How do you procrastinate? There is no point in tiptoeing around the subject, I’m pretty sure we all avoid doing our work right? My roommate and I like to play chess. We mostly play on chess.com, sometimes against each other and sometimes against random opponents. I also have a beaver themed chess board a mentor in high school gave me that we have an occasional bout on.
The thing I love about chess is the unlimited possibilities. Yes, I know there is technically a finite amount of games possible, but in realistic terms, the outcomes are endless. Every game diverges at some point from known theory, and players must rely on their calculation abilities. Even elite players my roommate and I enjoy watching such as Magnus Carlsen and Fabiano Caruana, run out of prepared moves, and delve into pure theory and brain power. Tactics and openings can only get chess players so far.
My uncle is an avid chess player, he is likely a little better than me, and he recommended that I learn end game strategies first and for most. It seems counter intuitive that a new player would study the elements and techniques for the end of a game, before locking down solid opening theory. But by learning the fundamentals of endgame play, chess beginners grasp the motivating factors behind the rest of the game easier. The openings have all been well theorized and fleshed out, but players are on their own at the end of a game.
Blitz mode is the most common game type my roommate and I play on chess.com. We like 3 minute matches. Each player has 3 minutes on the clock, so play moves quickly, but many games still end in resignation or check mate, as opposed to the fastest bullet games where players simply run out of time. In blitz mode there is some time for thinking so the strategy can get interesting. Right now I am working on planning check mates out further in advance so I can motivate smaller moves in the middle stages of the game rather than looking for immediate gratification or inconsequential opportunities. If I make all my moves intentional, I reach my goals more efficiently and effectively.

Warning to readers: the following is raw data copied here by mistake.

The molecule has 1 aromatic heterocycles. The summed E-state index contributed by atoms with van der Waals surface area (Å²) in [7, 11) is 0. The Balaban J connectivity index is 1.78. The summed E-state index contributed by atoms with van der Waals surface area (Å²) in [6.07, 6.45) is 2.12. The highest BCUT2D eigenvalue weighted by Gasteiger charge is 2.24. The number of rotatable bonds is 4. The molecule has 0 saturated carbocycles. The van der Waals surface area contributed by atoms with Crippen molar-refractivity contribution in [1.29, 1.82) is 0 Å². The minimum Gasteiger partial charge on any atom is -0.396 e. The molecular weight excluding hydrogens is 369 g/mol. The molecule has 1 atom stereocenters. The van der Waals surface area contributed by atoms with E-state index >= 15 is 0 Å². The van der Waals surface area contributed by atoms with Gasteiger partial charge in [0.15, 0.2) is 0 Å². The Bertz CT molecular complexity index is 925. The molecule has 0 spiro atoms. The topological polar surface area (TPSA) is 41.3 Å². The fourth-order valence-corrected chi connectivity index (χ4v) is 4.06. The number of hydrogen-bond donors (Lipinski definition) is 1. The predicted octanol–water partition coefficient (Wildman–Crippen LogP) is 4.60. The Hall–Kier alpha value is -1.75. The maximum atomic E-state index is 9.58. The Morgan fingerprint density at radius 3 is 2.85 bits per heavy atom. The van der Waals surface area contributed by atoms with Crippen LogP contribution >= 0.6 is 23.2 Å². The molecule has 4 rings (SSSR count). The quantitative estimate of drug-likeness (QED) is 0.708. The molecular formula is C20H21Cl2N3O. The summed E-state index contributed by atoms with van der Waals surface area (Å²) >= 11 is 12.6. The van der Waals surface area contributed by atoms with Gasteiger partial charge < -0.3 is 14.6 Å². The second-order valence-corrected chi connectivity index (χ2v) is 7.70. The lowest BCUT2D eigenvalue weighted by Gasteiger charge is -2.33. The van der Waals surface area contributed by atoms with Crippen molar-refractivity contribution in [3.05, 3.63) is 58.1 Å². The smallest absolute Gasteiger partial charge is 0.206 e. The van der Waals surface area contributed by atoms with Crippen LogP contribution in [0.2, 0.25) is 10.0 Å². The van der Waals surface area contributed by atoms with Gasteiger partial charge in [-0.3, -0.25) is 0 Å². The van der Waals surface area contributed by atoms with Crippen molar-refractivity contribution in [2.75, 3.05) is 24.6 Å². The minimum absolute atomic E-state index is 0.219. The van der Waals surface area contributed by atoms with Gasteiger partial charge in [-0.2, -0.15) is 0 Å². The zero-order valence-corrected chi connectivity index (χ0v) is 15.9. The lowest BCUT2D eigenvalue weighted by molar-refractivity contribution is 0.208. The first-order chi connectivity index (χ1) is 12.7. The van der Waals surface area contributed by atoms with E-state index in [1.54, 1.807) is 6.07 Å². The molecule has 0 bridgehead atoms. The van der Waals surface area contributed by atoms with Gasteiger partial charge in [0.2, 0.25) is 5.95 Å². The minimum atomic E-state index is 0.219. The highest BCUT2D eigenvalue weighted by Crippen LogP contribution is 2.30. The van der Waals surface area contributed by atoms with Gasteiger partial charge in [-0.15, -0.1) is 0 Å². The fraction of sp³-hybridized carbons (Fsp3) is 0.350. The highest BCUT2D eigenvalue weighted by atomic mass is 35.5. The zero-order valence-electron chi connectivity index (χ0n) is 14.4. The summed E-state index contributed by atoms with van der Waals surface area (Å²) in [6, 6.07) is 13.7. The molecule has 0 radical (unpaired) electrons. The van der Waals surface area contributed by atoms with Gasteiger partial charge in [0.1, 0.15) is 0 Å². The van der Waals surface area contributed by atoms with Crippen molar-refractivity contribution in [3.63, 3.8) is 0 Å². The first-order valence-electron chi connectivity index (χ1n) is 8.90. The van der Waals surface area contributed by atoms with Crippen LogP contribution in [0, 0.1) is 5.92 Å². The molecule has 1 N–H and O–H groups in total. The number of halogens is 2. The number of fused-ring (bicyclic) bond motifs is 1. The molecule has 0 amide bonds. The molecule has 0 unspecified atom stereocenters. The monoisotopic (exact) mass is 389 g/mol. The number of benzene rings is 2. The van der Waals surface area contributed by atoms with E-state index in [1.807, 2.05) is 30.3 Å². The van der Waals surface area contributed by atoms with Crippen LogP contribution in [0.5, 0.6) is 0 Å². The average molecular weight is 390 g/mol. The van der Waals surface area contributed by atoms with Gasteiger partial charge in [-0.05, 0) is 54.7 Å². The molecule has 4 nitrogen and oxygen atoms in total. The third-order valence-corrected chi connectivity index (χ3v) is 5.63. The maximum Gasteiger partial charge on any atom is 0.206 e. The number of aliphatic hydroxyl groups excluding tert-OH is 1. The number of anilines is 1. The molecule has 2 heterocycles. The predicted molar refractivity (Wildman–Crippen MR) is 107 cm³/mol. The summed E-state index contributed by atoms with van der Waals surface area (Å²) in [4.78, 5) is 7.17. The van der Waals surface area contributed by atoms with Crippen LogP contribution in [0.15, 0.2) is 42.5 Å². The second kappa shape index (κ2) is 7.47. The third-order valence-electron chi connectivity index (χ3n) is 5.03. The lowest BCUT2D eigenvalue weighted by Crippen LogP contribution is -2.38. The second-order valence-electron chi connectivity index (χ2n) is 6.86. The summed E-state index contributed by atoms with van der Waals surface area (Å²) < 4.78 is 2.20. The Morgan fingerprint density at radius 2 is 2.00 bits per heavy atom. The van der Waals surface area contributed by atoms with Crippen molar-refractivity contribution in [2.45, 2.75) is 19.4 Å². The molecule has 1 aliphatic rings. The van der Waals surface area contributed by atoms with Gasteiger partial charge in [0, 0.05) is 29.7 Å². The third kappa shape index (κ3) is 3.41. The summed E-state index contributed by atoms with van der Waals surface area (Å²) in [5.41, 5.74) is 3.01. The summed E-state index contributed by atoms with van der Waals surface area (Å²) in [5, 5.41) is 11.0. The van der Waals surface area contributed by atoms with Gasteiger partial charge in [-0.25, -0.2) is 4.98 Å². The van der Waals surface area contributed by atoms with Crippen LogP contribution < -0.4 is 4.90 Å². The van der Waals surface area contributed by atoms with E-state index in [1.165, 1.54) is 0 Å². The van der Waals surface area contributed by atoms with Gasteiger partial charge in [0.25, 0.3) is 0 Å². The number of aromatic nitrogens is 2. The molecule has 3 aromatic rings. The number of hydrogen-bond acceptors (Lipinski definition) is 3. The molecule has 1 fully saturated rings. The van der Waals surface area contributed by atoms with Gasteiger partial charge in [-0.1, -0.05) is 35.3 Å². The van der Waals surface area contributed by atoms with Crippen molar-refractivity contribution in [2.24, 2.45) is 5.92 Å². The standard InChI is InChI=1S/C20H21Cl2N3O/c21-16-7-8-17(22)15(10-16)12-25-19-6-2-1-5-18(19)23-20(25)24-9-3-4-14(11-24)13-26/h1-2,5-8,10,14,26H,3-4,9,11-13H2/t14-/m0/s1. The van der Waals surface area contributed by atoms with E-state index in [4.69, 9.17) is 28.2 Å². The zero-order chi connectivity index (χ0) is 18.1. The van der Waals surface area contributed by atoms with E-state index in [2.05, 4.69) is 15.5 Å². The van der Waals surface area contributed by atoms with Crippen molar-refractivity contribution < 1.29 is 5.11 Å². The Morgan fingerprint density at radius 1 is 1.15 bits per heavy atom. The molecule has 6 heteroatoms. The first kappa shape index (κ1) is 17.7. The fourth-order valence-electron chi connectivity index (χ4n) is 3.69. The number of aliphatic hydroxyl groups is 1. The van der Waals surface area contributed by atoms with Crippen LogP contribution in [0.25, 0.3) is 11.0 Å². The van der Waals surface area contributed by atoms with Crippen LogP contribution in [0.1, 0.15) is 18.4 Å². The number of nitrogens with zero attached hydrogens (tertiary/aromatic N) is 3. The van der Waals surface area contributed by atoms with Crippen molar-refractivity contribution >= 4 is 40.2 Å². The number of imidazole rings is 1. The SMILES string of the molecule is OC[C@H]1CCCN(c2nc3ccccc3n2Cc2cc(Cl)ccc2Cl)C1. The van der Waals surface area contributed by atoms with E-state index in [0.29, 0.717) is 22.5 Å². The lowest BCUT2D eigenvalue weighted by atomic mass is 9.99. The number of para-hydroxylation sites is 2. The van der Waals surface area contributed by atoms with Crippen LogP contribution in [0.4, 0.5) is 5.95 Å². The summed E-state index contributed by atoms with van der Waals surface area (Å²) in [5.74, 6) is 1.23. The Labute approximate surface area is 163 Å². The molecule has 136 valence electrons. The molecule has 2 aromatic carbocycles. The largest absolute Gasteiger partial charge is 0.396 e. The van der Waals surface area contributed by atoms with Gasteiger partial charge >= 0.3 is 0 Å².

I have found many of the same principles I apply to my chess games work for real life. When I study for school, it is good to have a long term goal, for example working towards a midterm or project, and tackle the assignment is small manageable tasks. I am inseparable from my planner, and religiously write down all my homework. It keeps me motivated to stay on top of my work, or as I have been doing a good job of this year, stay ahead of my work. Of course, it is always good to have a study break and play some chess or go for a walk. I like finding joy in small things because in the end they add up in unexpected ways.